HS2 would not just have helped with the projected increase in passenger numbers, but would have freed up freight paths that could have played a huge part in modal shift by getting freight that is currently on the back of heavy goods vehicles on to rail. The cancellation of everything but phase 1 means that there are no capacity gains north of Birmingham, and any new services that were supposed to result from its capacity extension will somehow have to fit into the already full-to-bursting track—again, all for the bargain price of £60 billion. Only Great Britain could chuck more than £60 billion at a new cutting-edge, gold-plated railway line and end up with slow services to the majority of the country. At £8,000 per inch, it will cost a monstrous sum of money, delivering nothing to the north of England and Scotland, but downgrading services.

Last week at the Select Committee, we heard from the chairman of HS2, who confirmed to the hon. Member for Easington (Grahame Morris) that capacity between Manchester and London will be reduced as a result of the Government’s decision. Prior to that, we heard from the rolling-stock companies, which outlined how the use of classic compatible HS2 rolling stock currently planned by the Department for Transport could result in a 24-minute deterioration in journey times between Glasgow and London—so there would be high-speed rail for those in Birmingham, less so for those north of Manchester. Prior to that, the Committee heard from the former head of the Strategic Rail Authority—someone I hope the Government would accept knows his onions—that the decision to cancel everything bar phase 1 means that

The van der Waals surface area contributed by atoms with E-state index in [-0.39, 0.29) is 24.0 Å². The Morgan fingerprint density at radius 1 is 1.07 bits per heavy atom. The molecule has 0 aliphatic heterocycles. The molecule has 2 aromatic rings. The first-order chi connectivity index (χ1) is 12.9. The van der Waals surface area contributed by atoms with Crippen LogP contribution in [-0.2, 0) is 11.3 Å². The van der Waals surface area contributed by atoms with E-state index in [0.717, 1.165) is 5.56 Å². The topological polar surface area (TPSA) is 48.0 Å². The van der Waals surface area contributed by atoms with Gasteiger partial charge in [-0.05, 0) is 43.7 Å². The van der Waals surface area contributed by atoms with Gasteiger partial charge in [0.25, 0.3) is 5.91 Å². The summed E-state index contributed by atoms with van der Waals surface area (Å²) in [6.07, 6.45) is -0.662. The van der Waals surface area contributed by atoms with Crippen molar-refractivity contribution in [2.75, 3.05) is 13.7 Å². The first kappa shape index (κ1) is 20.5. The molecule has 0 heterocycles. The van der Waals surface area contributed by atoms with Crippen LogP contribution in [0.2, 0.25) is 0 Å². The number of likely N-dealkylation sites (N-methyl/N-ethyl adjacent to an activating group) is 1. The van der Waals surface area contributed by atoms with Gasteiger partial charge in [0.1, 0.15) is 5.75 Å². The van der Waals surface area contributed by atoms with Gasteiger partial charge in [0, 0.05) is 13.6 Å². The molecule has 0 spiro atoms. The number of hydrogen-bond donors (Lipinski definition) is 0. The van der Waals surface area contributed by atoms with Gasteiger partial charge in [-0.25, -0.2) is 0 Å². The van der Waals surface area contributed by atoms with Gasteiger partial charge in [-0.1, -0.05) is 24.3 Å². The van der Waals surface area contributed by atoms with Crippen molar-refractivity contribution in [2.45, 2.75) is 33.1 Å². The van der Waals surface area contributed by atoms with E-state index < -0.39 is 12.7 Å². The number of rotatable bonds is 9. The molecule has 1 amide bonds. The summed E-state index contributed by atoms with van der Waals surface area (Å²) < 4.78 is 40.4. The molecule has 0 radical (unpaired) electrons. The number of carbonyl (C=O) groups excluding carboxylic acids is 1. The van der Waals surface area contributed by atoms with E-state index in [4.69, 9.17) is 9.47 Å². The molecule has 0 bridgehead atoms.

“there is no material increase in capacity north of Lichfield”.

We are left with a shuttle service between two cities in the south of England that already have nearly 180 daily services between the stations, all for the bargain price of £60 billion.